Teaching sensory science to practitioners can change what we eat

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How can we create large-scale changes in our society that lead to more sustainable
food consumption? One certain contributor to change is to ensure that the products
and meals available in supermarkets, cafeterias, schools, hospitals and restaurants
are sustainable while at the same time evoke pleasure, as pleasure is decisive
for food choice. There is a need for culinary practitioners to prepare delicious meals based on sustainable ingredients, which require less resources to produce (such as vegetables, algae, legumes, grains, seeds and nuts), and also to use new ingredients (such as production side-streams or insects). However, these ingredients are not necessarily delicious due to, e.g., their bitterness. They may also evoke disgust or be socially unacceptable to eat. Thus, future culinary practitioners need knowledge of how to make these products acceptable and delicious in meals. Sensory science provides a valuable toolbox for evaluating foods, and thus contributes to finding ways to both change sensory properties of foods and improve theirdeliciousness. Therefore, knowledge about this can contribute to important knowhow in culinary arts educations. However, in the current culinary arts educations in Denmark, not much training and education in how to taste and how to carry out sensory evaluation of food is implemented. Taste for Life and the University of Copenhagen have worked with input from vocational teachers on developing teaching materials about sensory science for culinary arts educations. In this opinion article we present the ideas behind the programme and discuss the potential of the material. We hope and expect that it will contribute with knowledge about how to increase deliciousness through a course dedicated to sensory science as part of a culinary arts education.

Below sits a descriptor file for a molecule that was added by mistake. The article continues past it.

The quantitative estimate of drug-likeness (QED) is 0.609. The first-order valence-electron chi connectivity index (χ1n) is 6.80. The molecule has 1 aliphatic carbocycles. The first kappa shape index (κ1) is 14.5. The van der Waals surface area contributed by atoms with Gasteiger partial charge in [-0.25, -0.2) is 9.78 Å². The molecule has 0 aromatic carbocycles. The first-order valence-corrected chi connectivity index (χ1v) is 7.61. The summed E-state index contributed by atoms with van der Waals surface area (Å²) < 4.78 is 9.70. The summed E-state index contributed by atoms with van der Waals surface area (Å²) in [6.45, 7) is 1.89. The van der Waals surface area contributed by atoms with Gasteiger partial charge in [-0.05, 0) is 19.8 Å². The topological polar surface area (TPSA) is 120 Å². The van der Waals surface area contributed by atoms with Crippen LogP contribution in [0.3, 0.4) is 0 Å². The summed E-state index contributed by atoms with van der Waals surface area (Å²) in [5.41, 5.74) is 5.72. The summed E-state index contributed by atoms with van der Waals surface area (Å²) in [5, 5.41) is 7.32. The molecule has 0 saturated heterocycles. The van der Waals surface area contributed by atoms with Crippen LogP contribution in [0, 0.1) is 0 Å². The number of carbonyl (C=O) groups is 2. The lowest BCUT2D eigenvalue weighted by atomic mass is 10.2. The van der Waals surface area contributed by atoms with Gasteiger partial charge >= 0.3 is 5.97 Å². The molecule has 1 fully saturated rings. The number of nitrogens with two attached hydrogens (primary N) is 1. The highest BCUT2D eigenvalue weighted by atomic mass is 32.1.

Original languageEnglish
JournalInternational Journal of Food Design
Issue number1-2
Pages (from-to)103-112
Publication statusPublished - 2020

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